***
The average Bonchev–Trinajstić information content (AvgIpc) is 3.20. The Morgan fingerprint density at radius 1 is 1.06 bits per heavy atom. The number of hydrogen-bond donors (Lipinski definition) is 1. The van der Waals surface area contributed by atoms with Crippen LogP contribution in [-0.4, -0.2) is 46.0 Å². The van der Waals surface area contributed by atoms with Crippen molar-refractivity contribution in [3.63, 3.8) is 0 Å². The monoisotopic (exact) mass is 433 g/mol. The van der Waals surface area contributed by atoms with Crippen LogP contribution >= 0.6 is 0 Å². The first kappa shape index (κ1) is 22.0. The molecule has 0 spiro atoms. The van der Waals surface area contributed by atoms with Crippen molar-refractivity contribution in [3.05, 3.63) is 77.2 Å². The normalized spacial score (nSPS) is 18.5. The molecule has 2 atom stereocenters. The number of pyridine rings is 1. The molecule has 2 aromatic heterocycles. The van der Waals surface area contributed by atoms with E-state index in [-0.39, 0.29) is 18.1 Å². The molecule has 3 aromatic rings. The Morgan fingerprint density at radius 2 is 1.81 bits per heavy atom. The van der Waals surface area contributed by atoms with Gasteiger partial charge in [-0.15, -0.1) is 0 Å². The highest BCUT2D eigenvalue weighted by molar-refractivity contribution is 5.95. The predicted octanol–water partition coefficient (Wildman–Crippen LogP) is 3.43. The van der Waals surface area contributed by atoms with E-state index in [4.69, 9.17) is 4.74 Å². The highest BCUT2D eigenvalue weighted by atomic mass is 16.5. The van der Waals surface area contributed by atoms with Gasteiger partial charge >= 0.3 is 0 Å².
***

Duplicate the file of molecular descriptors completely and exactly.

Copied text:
The average Bonchev–Trinajstić information content (AvgIpc) is 3.20. The Morgan fingerprint density at radius 1 is 1.06 bits per heavy atom. The number of hydrogen-bond donors (Lipinski definition) is 1. The van der Waals surface area contributed by atoms with Crippen LogP contribution in [-0.4, -0.2) is 46.0 Å². The van der Waals surface area contributed by atoms with Crippen molar-refractivity contribution in [3.63, 3.8) is 0 Å². The monoisotopic (exact) mass is 433 g/mol. The van der Waals surface area contributed by atoms with Crippen LogP contribution >= 0.6 is 0 Å². The first kappa shape index (κ1) is 22.0. The molecule has 0 spiro atoms. The van der Waals surface area contributed by atoms with Crippen molar-refractivity contribution in [3.05, 3.63) is 77.2 Å². The normalized spacial score (nSPS) is 18.5. The molecule has 2 atom stereocenters. The number of pyridine rings is 1. The molecule has 2 aromatic heterocycles. The van der Waals surface area contributed by atoms with E-state index in [-0.39, 0.29) is 18.1 Å². The molecule has 3 aromatic rings. The Morgan fingerprint density at radius 2 is 1.81 bits per heavy atom. The van der Waals surface area contributed by atoms with Gasteiger partial charge in [-0.15, -0.1) is 0 Å². The highest BCUT2D eigenvalue weighted by molar-refractivity contribution is 5.95. The predicted octanol–water partition coefficient (Wildman–Crippen LogP) is 3.43. The van der Waals surface area contributed by atoms with E-state index in [4.69, 9.17) is 4.74 Å². The highest BCUT2D eigenvalue weighted by atomic mass is 16.5. The van der Waals surface area contributed by atoms with Gasteiger partial charge >= 0.3 is 0 Å².